The body of Pawel Tordoff, 21, was recovered from the Didion Milling explosion site on Sunday. Duelle Block, 27, and Robert Goodenow, 53, were also killed in the May 31 blast. Eleven people were injured.

Didion Milling, located in Cambria, Wisconsin, processes corn and corn by-products for ethanol plants. At the time of the explosion, a crew of 16 was inside the lab building, only two of them made it out safely. Of the 11 who were injured, four are receiving treatment in the burn unit at the University of Wisconsin- Madison two are in comas, one had both legs amputated. “It was like a bomb went off, ” a witness told FOX 6 TV.

Prior to the explosion, Didion had safety violations, according to records the U.S. Occupational Safety and Health Administration’s (OSHA’s) website. In 2014, inspectors noted fall risks twice; in 2013, a dust explosion risk; an amputation incident in 2012 and dust explosion risks twice in 2010.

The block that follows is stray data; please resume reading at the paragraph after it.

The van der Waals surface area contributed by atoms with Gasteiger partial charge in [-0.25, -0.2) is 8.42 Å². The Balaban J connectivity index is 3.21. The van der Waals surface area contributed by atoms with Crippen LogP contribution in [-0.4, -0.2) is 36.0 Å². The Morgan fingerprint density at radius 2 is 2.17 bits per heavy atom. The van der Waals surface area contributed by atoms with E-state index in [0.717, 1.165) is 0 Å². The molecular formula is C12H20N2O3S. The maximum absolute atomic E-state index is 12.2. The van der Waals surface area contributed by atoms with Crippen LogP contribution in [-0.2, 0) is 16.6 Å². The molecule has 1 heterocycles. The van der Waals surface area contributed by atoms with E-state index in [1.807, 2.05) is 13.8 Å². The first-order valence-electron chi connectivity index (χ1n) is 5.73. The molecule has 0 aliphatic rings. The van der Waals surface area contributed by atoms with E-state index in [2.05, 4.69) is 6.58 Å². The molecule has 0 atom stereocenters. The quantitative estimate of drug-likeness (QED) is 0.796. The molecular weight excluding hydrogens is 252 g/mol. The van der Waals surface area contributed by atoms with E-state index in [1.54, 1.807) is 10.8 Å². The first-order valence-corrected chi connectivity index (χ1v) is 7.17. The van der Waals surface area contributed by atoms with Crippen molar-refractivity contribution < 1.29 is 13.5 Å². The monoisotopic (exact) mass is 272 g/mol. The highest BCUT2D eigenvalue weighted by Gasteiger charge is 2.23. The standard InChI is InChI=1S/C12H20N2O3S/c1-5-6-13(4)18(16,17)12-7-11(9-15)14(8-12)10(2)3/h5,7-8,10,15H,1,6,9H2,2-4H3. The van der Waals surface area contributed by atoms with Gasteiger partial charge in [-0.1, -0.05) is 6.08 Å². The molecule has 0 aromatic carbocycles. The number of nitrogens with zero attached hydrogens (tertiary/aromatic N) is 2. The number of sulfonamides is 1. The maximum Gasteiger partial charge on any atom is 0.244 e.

The U.S. Chemical Safety Board (CSB) investigative team is conducting interviews of witnesses and company managers and executives. It is also documenting the scene for further analysis.  CSB is the federal agency that investigates industrial chemical accidents, looking for the causes and contributing factors. The goal is to determine if the explosion could have been prevented. This information is then used to prevent similar incidents at other facilities. We anticipate that the investigation will take months. CSB will issue a final report when it has finished its work.

When a chemical explosion at a workplace results in the death of a loved one, surviving family members may be able to file a wrongful death claim. This depends on whether a company other than the employer can be found legally responsible. The lawsuits help families who have suffered great loss find answers and justice.